On February 24, 1955, Iraq and Turkey signed a military pact, which would later develop into a wider organization, encompassing Britain, Pakistan, and Iran. The Baghdad Pact (BP), as it came to be known, was devised to interlock with a chain of alliances already surrounding the Soviet Union, such as NATO, SEATO, and ANZUS. From a Western perspective, the role of the BP was to defend the Middle East from the Soviet “menace.” In many respects, the formation of the BP was a consummation of Secretary of State John Foster Dulles’ Northern Tier concept, devised following his Middle East tour as US secretary of state in May 1953. Though supporting it behind the scenes and joining some of its committees, the United States never formally joined the BP. Instead, in early 1957 it launched the Eisenhower Doctrine, which largely superseded the pact.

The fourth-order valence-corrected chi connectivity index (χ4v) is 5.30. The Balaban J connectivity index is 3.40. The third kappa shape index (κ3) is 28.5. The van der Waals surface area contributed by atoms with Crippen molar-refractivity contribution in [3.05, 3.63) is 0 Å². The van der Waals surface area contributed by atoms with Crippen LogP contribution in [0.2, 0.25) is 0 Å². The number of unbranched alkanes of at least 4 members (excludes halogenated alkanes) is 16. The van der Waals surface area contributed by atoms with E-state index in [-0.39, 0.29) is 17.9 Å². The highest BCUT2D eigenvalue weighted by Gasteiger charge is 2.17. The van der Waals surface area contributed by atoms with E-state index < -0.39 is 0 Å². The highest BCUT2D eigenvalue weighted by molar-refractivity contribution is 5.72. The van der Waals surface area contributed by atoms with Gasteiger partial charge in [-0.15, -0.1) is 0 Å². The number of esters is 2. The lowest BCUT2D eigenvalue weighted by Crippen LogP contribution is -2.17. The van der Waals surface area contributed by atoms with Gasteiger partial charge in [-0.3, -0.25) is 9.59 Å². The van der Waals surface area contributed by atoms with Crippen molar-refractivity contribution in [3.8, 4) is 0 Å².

|Original language||American English|
|Title of host publication||The Middle East and the United States|
|Subtitle of host publication||History, Politics, and Ideologies, UPDATED 2013 EDITION|
|Publisher||Taylor and Francis|
|Number of pages||21|
|State||Published - 1 Jan 2018|
Bibliographical notePublisher Copyright:
© 2012, 2014 Taylor & Francis. All rights reserved.
Published again in "The Middle East and the United States, Student Economy Edition", 2018.